We all know that, at Question Time on the Floor of the House—not least because the questions change from moment to moment—it can be very difficult to pin a Minister down. It is also very often the case that, during a winding-up speech, a Minister will have little difficulty in avoiding the more difficult questions which have been put to him. It is a different ball game in exchanges in front of a Select Committee, where a Minister can be questioned for two hours or more. If the Minister is clearly on weak ground, the Committee can make that clear.

Photo of Mr Tam Dalyell Mr Tam Dalyell , Linlithgow

Can the right hon. Gentleman think of any examples off the top of his head when, on a crunch issue—an issue that really matters—a Minister has been held to account? I sat there when Leon Brittan, who has been much mentioned this afternoon, came before the Trade and Industry Select Committee on the crunch issue of Westland, and I realised how feeble the Select Committee' powers were.

Photo of Mr Terence Higgins Mr Terence Higgins , Worthing

That is the exception which may prove the rule. The reality at that time was that it was difficult to pursue matters to a conclusion, and I think that that was an exception. In many other cases, it has been possible to pursue Ministers very effectively—not least, for example, on the Treasury Select Committee.

Photo of Frank Field Frank Field Chair, Social Security Committee, Chair, Social Security Committee

My hon. Friend the Member for Linlithgow (Mr. Dalyell) asked for an example of someone being held to account, and Professor Joad would ask what we meant by "being held to account". It is noticeable that the person mentioned by my hon. Friend is not now a Member of this House.

Photo of Mr Terence Higgins Mr Terence Higgins , Worthing

That may be the case.

May I also make an important point suggested during the rather excellent debate on procedure which we had only last week: that the House would be very different if it sat in a semi-circle, rather than in confrontation across the Floor of the House. I believe that current design of the Chamber is undoubtedly the right set-up. There is no doubt, however, that the semi-circular arrangement in Select Committees, where witnesses appear before an all-party group, has created an effective forum. That is especially clear, for example, on television.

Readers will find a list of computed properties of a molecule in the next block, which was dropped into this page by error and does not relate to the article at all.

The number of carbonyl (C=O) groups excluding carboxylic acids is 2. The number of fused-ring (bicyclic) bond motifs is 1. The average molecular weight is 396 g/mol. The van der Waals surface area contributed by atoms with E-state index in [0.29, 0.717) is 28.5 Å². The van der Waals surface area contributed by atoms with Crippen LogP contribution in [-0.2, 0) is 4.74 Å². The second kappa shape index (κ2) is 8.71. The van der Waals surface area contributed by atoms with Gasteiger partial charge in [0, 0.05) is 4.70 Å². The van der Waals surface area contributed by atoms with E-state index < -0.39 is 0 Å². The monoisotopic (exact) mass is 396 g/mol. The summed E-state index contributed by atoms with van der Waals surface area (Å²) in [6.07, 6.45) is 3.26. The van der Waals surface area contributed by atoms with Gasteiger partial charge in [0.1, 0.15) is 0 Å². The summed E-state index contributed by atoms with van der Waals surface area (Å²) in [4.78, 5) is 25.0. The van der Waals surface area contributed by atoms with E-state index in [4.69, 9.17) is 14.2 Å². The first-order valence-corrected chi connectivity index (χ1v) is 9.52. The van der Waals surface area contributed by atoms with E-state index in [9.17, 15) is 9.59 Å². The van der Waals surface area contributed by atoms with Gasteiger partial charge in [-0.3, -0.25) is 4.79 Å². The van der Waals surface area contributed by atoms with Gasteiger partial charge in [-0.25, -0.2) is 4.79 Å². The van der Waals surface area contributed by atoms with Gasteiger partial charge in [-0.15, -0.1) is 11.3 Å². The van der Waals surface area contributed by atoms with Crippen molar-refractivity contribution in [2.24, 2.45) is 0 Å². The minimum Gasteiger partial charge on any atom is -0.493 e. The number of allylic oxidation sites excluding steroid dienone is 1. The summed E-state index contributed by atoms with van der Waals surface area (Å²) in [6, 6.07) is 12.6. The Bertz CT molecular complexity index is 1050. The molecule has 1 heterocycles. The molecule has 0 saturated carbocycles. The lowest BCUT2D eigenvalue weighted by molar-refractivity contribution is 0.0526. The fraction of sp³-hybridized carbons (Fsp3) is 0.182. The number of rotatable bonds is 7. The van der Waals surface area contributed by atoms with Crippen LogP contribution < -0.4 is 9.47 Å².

It is also extraordinary that Select Committees seem to reach unanimous conclusions and publish unanimous reports, which never seems to happen on the Floor of the House. In the past 15 years, one of the undoubted strengths of the system has been the fact that Select Committees have published unanimous reports, across party lines. Those reports have correspondingly had a greater influence than would have been the case if those Committees had simply divided on party lines.

Photo of Mr Anthony Grant Mr Anthony Grant , Cambridge South West

Does my right hon. Friend also agree that it was extremely wise of the Select Committee on Broadcasting to insist that Select Committees, rather than merely the Chamber should be broadcast on television? As a result, although the public regard what goes on in the Chamber with some cynicism and contempt, they are greatly impressed by the work of those Select Committees.

Photo of Mr Terence Higgins Mr Terence Higgins , Worthing

My hon. Friend has made a good point. In common with all hon. Members, I have received letters from constituents complaining about the behaviour during Prime Minister's Question Time, which is what most people watch on television. In contrast, I have received a number of letters from those who watch the affairs of Select Committees on television. They believe that those Committees provide a much more in-depth, civilised and sophisticated approach to dealing with political issues. That is extremely important to the standing of the House.

Photo of Nick Ainger Nick Ainger , Pembroke

Will the right hon. Member give way?

Photo of Mr Terence Higgins Mr Terence Higgins , Worthing

I shall gladly give way later.

Apart from holding Ministers to account, Select Committees have given officials a much higher profile than before. They are now subject to more stringent scrutiny than that which they may receive from their Ministers, who might be preoccupied with a great many other issues.